Mapping the Development of the Early Shiʿi Community 700-900 CE
ERC Horizon STG project, 2024-2028
PI: Edmund Hayes, Leiden University
According to the canonical accounts of Twelver Shiʿism, the Imams were a sequence of twelve men who passed supreme religious authority in succession from father to son between 661 and 874 CE. Yet this canonical sequence owes more retrospective doctrinal reconstruction than to the historical existence of a continuing institution of leadership. Nonetheless, this canonical doctrine of twelve Imams remains a dominant paradigm that has meant that a systematic history of the emergence of the Imamate as an institution has not yet been attempted.
The Imami Shiʿi Imams played a key role in early Islam. Their leadership defined the quietist yet oppositional community of the “Imami Shiʿa”, a community scattered throughout the Islamic empire. Their quiet opposition to the status quo gave rise to one of the great reservoir of alternative narratives about the meaning of Islam and Islamic history, providing an important parallel to the dominant narratives emerging from governmental elites, and Sunni voices claiming orthodoxy. A comprehensive history of Imamate has never been written. Scholarship on Imami Shiʿism has overwhelmingly focused on doctrine. However, religious groups are fundamentally social phenomena, and must be studied in their social, as well as their doctrinal dimensions. Hence, this project, “Embodied Imamate: Mapping the Development of the Early Shiʿi Community 700-900 CE (ImBod),”will frame the Imamate as a set of social interactions between two aspects which are rarely separately theorised: the Imams, and the community who venerated them.
The project aims to propose the first rigorously historical model for how, when and why the Imamate emerged and developed as an institution. Members ImBod team will be assigned particular thematic spheres in order to identify and study the networks, actors, institutions, spaces, objects and processes through which the Imamate was mediated and performed within the Imami Shiʿi community and beyond.
The project will bring together a broad array of sources (material, documentary and textual) and approaches, both traditional close-reading and computational analysis approaching the vast, but challenging textual corpus of Shiʿi and non-Shiʿi texts that bear on the development of the Imamate.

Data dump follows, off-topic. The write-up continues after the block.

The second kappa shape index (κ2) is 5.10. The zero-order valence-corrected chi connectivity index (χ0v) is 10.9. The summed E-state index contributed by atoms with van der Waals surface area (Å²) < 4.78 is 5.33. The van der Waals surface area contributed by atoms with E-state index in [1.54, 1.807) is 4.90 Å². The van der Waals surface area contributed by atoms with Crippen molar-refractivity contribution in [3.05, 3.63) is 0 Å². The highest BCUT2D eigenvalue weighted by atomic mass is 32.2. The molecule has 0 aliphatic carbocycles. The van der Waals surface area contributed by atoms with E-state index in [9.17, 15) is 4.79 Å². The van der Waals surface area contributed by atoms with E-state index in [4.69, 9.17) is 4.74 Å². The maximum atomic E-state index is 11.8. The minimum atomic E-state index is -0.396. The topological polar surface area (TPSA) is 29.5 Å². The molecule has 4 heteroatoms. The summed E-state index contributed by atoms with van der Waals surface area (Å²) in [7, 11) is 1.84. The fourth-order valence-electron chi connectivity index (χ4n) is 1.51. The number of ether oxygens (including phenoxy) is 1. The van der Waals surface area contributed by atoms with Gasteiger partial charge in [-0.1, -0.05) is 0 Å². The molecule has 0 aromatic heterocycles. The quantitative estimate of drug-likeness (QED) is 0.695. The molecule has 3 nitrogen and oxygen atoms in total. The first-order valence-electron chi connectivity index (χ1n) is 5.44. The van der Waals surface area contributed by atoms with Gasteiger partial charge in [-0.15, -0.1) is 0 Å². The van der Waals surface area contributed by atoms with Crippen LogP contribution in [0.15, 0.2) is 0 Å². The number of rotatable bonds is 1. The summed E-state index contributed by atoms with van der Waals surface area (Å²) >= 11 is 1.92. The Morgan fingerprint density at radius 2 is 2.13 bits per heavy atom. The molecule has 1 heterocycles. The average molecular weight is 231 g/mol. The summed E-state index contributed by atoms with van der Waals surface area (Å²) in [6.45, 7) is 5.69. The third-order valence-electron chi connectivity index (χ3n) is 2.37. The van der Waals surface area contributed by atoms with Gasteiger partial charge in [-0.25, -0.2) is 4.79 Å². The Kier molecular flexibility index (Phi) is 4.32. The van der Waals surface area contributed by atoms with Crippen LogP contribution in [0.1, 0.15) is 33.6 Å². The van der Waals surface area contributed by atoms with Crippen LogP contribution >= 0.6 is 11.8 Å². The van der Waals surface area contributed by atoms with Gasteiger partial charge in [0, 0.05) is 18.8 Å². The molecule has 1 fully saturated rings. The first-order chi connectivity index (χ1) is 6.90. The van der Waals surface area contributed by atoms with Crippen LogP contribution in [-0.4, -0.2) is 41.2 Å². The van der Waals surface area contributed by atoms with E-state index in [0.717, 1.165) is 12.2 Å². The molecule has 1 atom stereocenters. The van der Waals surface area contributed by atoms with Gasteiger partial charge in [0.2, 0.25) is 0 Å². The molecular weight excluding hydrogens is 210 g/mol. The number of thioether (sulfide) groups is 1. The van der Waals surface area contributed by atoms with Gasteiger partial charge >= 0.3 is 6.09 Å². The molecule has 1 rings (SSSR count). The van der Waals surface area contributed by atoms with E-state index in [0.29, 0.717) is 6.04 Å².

The ImBod team will work in parallel on the following overlapping spheres as locations for the institutional and hagiographical production of Imamate:
- The household of the Imams centred upon the Imam’s own body, his family, servants and slaves
- the elites of imperial Arab-Muslim society to which the Imams were connected through kinship, marriage and competition for resources
- and the networks of bureaucratic, dynastic, court and scholarly influence through which the Imams were connected to the Imami community and broader society
The ImBod team will thus identify:
- the networks within which acts of mediation and community-construction were performed
- the types of network relationships, including bureaucratic, kinship, financial, and knowledge-transmission
- key powerbrokers in the community, including Imamic family members, local dynasties, appointed Imamic agents, and scholars who represented the Imams through texts
- the financial interests driving network interactions, especially the positionality provided by control of capital and revenue collection
- the physical objects (money, letters, talismans) which mediated individuals’ sense of physical connection with an often distant Imam
- the spaces and locations both close to and distant from the Imams where the Imamate and the Imami community was performed
- the actions and processes through which the Imamate was transmitted and performed, leading to the ritual construction of identity
In studying the social networks of Shiʿism, ImBod will also provide a clearer perspective on the creation and transmission of the textual sources for Shiʿi history. Building upon recent pioneering work in the study of chains of transmitter names attached to early Arabic historical and religious reports, ImBod researchers will employ network-critical evaluation of reports to date and assess the sources, as well as to reconstruct the historical milieu within which reports circulated.